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Taxes on Additional $11 Billion in Chemicals and Plastics Products Add to Rising Tide of Uncertainty over Long-Term U.S. Chemical Manufacturing Competitiveness

WASHINGTON (June 19, 2019) – The U.S. Administration must scale back tariffs immediately on $26.4 billion in chemicals and plastics imports from China to ensure continued, duty-free access to inputs that are critical to U.S. manufacturing competitiveness, the American Chemistry Council (ACC) told members of the interagency Section 301 Committee during a hearing on Wednesday. The hearing follows an escalation last month in the ongoing dispute with China, which culminated in a new list (‘List 4’) of Chinese imports designated for a 25 percent tariff. The proposed List 4 includes taxes on an additional $11 billion in plastics and chemicals imports.

For ACC, the fourth round of tariffs marks a stunning and confusing reversal, noting for the Committee that the Administration has put back 114 of the 141 chemicals and plastics products that it had previously removed from List 3. “To ACC and our members, it appeared that the Administration had determined that these 141 products were essential to U.S. manufacturing and agriculture, and therefore should not be subject to tariffs,” said Ed Brzytwa, ACC director of international trade. “The Administration’s reversal on these products is surprising, injecting more confusion and greater uncertainty in the U.S. chemical sector.”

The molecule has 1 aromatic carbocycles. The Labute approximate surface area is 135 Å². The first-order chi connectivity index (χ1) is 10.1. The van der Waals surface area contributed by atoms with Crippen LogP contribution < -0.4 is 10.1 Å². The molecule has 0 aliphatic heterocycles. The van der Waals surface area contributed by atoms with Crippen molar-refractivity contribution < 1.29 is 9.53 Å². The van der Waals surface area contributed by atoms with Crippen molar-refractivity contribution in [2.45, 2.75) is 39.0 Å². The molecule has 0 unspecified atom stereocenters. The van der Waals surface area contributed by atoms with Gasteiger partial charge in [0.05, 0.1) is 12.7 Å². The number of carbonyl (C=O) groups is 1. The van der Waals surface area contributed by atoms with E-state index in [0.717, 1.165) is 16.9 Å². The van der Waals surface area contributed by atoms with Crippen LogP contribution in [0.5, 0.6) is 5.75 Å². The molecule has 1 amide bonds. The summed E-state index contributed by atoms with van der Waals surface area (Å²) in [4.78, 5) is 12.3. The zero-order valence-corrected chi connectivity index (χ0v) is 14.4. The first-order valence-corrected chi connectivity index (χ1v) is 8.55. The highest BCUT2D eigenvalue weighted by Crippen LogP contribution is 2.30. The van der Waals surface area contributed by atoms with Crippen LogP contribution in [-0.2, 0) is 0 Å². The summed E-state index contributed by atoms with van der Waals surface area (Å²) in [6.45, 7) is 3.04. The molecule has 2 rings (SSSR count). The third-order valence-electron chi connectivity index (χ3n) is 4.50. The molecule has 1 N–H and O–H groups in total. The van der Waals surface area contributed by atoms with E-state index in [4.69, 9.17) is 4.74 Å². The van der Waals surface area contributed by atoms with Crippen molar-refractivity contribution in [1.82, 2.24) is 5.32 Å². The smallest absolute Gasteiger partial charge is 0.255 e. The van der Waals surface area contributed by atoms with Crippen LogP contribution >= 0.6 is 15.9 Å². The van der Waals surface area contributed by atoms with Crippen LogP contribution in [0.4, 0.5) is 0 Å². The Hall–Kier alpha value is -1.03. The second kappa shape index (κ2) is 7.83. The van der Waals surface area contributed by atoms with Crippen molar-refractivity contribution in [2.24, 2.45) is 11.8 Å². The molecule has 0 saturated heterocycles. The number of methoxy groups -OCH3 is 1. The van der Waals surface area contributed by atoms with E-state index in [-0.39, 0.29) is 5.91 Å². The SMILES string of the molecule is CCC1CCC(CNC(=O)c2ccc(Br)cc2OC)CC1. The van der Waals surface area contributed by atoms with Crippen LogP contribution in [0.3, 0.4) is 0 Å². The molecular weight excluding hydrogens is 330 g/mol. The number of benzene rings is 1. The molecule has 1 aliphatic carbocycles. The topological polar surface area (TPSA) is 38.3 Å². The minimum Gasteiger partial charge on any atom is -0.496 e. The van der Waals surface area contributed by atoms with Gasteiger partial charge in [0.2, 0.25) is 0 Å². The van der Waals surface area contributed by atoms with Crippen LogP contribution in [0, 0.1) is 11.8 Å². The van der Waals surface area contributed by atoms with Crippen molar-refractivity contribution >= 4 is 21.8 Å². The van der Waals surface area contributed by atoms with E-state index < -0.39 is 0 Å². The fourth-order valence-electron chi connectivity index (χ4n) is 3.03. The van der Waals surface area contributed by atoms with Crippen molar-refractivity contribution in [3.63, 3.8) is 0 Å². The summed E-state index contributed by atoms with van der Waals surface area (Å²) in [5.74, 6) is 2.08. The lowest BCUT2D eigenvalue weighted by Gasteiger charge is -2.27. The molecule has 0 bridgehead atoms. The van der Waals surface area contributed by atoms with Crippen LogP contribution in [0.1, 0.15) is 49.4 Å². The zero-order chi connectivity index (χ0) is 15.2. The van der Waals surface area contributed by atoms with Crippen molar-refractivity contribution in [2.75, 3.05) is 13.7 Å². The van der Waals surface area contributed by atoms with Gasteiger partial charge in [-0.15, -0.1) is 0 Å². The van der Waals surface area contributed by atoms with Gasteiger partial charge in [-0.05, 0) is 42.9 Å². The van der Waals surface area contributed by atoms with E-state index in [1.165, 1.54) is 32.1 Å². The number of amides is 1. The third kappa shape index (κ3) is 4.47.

ACC also noted the confusion surrounding the significant overlap between the chemical products in the Miscellaneous Tariff Bill and all the China Section 301 tariff lists. “These products should not be subjected to any additional tariffs, as the U.S. International Trade Commission and Congress deemed them essential to U.S. manufacturing competitiveness,” Brzytwa said. Making matters worse, China has retaliated against the United States by applying tariffs on $11 billion in imports of U.S.-made chemicals and plastics, causing U.S. exports of those products to China to decrease by 24 percent from December 2017-2018.

The rising tide of uncertainty caused by the Administration’s unpredictable and often conflicting tariff actions has begun to cast a shadow over the wave of new chemical industry investment announced over the past decade in the United States. “The shale gas revolution has given U.S. chemicals manufacturers an unprecedented competitive advantage in producing high-demand chemistries at low cost and exporting them around the globe,” ACC said. “The uncertainty created by the tariffs on U.S. chemicals imports, the artificial cost increases, and the resulting retaliatory tariffs on our exports are threatening investments – and could all but nullify the historical gains our industry has witnessed over the past ten years.”

ACC urged the Administration to resolve the trade dispute with China quickly so the United States can begin to follow through on its earlier commitment to eliminate tariffs around the globe. “At the G7 Summit in Canada in June 2018, the Administration stated that one of its goals is to eliminate tariffs globally,” Brzytwa reminded officials at the hearing. “ACC and our members support this goal and welcome opportunities to assist the Administration in achieving it immediately.”

» Download a copy of ACC’s detailed public comments on List 4.

» Download a copy of ACC’s oral testimony.

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